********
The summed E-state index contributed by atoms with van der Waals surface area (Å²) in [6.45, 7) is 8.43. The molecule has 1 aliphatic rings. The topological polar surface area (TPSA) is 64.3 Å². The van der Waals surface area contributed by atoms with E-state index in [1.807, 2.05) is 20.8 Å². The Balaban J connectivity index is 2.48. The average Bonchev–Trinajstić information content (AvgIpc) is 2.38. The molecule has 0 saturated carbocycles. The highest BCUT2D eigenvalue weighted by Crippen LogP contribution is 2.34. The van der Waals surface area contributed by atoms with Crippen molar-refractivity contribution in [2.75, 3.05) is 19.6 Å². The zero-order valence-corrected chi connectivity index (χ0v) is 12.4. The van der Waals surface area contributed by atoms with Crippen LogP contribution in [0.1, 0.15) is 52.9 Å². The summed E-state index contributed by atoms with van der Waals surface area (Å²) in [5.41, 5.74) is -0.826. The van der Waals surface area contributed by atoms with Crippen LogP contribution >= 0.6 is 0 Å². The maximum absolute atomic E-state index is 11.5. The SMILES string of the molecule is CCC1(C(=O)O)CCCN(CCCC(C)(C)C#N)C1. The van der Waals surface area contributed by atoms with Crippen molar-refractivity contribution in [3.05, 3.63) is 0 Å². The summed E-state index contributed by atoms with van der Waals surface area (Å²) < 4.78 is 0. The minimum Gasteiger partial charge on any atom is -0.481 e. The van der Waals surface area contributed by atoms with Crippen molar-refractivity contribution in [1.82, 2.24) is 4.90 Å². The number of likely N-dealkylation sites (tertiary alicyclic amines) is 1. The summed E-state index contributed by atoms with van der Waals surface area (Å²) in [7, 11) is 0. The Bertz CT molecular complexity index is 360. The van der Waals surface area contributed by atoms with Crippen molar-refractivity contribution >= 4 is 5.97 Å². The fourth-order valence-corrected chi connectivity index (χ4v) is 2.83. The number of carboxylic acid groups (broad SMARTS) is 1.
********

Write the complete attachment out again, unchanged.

The summed E-state index contributed by atoms with van der Waals surface area (Å²) in [6.45, 7) is 8.43. The molecule has 1 aliphatic rings. The topological polar surface area (TPSA) is 64.3 Å². The van der Waals surface area contributed by atoms with E-state index in [1.807, 2.05) is 20.8 Å². The Balaban J connectivity index is 2.48. The average Bonchev–Trinajstić information content (AvgIpc) is 2.38. The molecule has 0 saturated carbocycles. The highest BCUT2D eigenvalue weighted by Crippen LogP contribution is 2.34. The van der Waals surface area contributed by atoms with Crippen molar-refractivity contribution in [2.75, 3.05) is 19.6 Å². The zero-order valence-corrected chi connectivity index (χ0v) is 12.4. The van der Waals surface area contributed by atoms with Crippen LogP contribution in [0.1, 0.15) is 52.9 Å². The summed E-state index contributed by atoms with van der Waals surface area (Å²) in [5.41, 5.74) is -0.826. The van der Waals surface area contributed by atoms with Crippen LogP contribution >= 0.6 is 0 Å². The maximum absolute atomic E-state index is 11.5. The SMILES string of the molecule is CCC1(C(=O)O)CCCN(CCCC(C)(C)C#N)C1. The van der Waals surface area contributed by atoms with Crippen molar-refractivity contribution in [3.05, 3.63) is 0 Å². The summed E-state index contributed by atoms with van der Waals surface area (Å²) < 4.78 is 0. The minimum Gasteiger partial charge on any atom is -0.481 e. The van der Waals surface area contributed by atoms with Crippen molar-refractivity contribution in [1.82, 2.24) is 4.90 Å². The number of likely N-dealkylation sites (tertiary alicyclic amines) is 1. The summed E-state index contributed by atoms with van der Waals surface area (Å²) in [7, 11) is 0. The Bertz CT molecular complexity index is 360. The van der Waals surface area contributed by atoms with Crippen molar-refractivity contribution >= 4 is 5.97 Å². The fourth-order valence-corrected chi connectivity index (χ4v) is 2.83. The number of carboxylic acid groups (broad SMARTS) is 1.